Eavesdropping on the far right

Image on cover of 'Going Dark'.

Going Dark: The Secret Social Lives of Extremists.
By Julie Ebner
Bloomsbury Publishing, London,2020
335pp, $29.99

When she was seven years old, Julia Ebner was asked what she wanted to be when she grew up. Inspired by the film Twister, she said she wanted to be a storm chaser. However, she ended up working as a journalist, author and Research Fellow at the Institute for Strategic Dialogue (ISD) where she tracks far-right and Islamic extremist groups and their impact online.

However, realising she was not getting a fuller picture of these groups and decided that like a storm chaser who goes into the eye of the storms, Ebner decided that she had to go undercover and infiltrate these groups to understand them better. As a result, Going Dark tracks Ebner’s two-year journey within these extremist groups.

Over the course of her research Ebner carefully juggled five online identities simultaneously while infiltrating groups such as the Alt-Right, Neo-Nazis, Identitarians, Anti-Feminist, the anti-feminist “Manosphere” groups, ISIS and far-right affiliated hacking groups.

In October 2017, Ebner found herself attending a strategy meeting for British members of Generation Identity, a pan-European far-right network, which spreads racist, anti-immigration ideas and the ‘Great Replacement’ conspiracy theory in which populations become minorities. A day later, she met the leader of Austria’s Identarian movement, Martin Sellner, at his London flat.

Among many other things that were discussed at these meeting was the fear of being infiltrated by anti-racist groups, security services and the media. You get a sense of the fear Ebner feels that her cover may be blown at any moment. This can have serious consequences, as Ebner would find out while working for Quilliam, an anti-extremist think tank.

In 2017, she wrote a comment piece in the Guardian newspaper on English Defence League (EDL) co-founder Tommy Robinson’s visit to white supremacist groups in the United States. The next day, Robinson and a camera crew entered her office to demand that she justify linking him to white supremacists. This incident was uploaded to the internet as part of Robinson’s Troll Watch series.

As part of what is a common tactic against any journalist who associates him with racism, white supremacy and the far-right, Ebner was subjected to harassment, including threats of sexual violence and death. As a result of this intimidation, Ebner’s boss at Quilliam made a deal behind her back that she would retract her Guardian article. When Ebner refused, she lost her job.

A common factor Ebner found was that these extremist groups exploited people’s desire to feel a part of a community rather than for ideological reasons. Exploiting this desire, extremist groups use various tactics such as creating their secret language to further radicalise people. A key example of this is the term “Red-Pilling”.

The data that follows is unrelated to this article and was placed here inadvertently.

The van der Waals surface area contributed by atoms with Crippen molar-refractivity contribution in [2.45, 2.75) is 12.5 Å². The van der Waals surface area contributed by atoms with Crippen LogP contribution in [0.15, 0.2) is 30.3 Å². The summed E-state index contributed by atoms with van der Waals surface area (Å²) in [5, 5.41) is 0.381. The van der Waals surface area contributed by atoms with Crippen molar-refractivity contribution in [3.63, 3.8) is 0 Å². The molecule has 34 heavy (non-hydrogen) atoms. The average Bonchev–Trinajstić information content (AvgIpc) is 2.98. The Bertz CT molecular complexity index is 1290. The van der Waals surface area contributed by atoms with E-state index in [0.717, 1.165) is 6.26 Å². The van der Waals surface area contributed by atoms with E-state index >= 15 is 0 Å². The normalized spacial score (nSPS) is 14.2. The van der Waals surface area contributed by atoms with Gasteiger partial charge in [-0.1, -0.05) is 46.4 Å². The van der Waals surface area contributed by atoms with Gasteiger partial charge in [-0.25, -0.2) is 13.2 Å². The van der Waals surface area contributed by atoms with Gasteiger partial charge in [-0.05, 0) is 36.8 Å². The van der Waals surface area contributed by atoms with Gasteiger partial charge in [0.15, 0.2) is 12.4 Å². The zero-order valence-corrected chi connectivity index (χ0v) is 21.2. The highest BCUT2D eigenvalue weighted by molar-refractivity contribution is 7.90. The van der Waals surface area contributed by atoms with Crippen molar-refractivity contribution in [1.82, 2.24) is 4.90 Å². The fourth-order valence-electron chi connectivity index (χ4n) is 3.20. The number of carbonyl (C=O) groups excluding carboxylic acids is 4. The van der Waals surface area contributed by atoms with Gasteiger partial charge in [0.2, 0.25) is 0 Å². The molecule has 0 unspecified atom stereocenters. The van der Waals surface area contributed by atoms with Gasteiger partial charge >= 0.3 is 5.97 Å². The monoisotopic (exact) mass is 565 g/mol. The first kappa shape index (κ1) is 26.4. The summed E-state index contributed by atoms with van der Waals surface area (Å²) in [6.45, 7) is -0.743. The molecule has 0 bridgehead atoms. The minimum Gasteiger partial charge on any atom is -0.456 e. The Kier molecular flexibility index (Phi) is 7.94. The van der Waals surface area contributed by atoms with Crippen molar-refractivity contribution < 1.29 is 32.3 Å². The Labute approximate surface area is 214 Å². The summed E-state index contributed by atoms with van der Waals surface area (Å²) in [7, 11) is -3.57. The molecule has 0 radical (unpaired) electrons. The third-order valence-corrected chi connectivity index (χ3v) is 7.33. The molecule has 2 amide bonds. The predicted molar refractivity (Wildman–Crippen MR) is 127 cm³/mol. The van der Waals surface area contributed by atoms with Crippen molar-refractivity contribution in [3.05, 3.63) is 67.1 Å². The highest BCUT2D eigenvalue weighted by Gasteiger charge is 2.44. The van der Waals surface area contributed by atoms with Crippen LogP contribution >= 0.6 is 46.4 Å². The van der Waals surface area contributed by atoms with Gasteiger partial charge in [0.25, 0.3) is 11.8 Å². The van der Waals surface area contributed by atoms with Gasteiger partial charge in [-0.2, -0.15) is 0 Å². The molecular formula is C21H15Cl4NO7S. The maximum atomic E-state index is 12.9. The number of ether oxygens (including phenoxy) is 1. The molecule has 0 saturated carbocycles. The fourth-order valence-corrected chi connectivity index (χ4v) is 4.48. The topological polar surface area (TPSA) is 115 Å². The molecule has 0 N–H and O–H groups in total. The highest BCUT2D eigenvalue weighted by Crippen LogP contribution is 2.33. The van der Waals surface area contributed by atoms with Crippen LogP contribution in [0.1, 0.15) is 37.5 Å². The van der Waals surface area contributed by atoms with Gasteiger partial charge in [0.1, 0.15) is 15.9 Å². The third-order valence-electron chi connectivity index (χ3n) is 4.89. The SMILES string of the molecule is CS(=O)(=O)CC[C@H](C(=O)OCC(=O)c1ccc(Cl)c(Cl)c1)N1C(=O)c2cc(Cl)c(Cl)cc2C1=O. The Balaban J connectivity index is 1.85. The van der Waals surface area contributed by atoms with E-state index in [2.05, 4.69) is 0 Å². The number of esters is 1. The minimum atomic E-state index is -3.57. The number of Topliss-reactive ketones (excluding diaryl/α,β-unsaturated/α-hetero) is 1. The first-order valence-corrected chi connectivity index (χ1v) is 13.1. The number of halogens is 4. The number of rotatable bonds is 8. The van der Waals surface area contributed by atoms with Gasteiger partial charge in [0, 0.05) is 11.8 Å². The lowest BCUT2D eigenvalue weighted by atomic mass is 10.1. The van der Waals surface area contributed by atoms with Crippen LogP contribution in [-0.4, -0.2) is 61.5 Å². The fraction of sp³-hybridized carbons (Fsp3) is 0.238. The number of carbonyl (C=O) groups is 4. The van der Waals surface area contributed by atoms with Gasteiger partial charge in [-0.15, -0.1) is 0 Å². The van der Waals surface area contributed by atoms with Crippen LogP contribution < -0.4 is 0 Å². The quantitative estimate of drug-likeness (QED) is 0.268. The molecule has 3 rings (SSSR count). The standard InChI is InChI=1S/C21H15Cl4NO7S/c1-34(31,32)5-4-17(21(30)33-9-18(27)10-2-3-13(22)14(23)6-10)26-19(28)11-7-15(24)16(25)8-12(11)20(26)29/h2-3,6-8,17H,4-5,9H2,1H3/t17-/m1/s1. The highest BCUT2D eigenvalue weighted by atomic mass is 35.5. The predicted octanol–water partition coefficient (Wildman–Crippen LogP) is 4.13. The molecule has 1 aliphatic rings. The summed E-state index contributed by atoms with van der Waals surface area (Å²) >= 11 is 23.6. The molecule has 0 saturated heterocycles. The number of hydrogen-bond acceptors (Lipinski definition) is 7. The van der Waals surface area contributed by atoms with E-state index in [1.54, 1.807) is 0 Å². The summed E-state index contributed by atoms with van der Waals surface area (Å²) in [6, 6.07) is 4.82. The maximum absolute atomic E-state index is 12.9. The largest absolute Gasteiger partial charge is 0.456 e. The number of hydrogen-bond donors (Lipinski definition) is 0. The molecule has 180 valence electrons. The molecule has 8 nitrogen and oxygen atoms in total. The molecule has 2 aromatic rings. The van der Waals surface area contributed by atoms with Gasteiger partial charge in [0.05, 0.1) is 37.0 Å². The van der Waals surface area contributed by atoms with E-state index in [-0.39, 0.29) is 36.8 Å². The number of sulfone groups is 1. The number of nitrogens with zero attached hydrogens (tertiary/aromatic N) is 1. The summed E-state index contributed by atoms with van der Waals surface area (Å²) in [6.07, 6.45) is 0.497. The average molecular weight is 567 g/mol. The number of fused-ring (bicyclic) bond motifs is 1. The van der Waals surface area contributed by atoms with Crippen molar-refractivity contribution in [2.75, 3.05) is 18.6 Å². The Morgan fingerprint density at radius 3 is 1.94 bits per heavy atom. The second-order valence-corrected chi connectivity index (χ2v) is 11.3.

Inspired by The Matrix, Red-Pilling is the idea that individuals have been awakened to “the truth” of far-right ideology, which enables radicalisation. This idea is especially prevalent in the anti-feminist Manosphere communities.

As a parallel to the Manosphere spaces is the online community of “Trad Wives”, right-wing anti-feminist women groups. It was among the Trad Wives that Ebner found herself almost being drawn into its group dynamics, due to her understanding how the different steps of radicalisation occur.

A similar dynamic occurs with the women’s-only online community of “Jihadi Brides" of ISIS fighters. Despite the group being religiously inspired and more willing to commit acts of violence, the Jihadi Bride groups have similar dynamic to the Trad Wives, which ensure group loyalty.

Ebner was able to expose in Going Dark how these groups are able to normalise far-right ideologies and translate their online activities into real-world action. For example, Ebner eavesdropped onto the alt-right networks that planned the “Unite the Right” rally in Charlottesville in August 2017, which resulted in the death of anti-racist counter-protester Heather Heyer.

Much deadlier were the online groups that inspired Brendon Tarrant, the man responsible for killing 51 people at two Mosques in Christchurch, New Zealand, in March last year. The massacre was live-streamed on Facebook and he posted an Islamophobic manifesto full of coded language common on the alt-right.

Since 2016, far-right extremist groups have been effective in using online spaces to promote disinformation and “fake news” to help facilitate the Brexit referendum, the election of Donald Trump and to raise their profile. At great risk to herself, Ebner showed how these groups are able to use social media to grow.

Ebner ends Going Dark with a number of suggestions to counter extremism and advocates education against extremism, stating that a “human-centred approach” is needed to deal with the problem. Ultimately, I think that to really defeat the extremism described in Going Dark, we need to build an alternative to the alienation of capitalist society that makes extremist groups so attractive.

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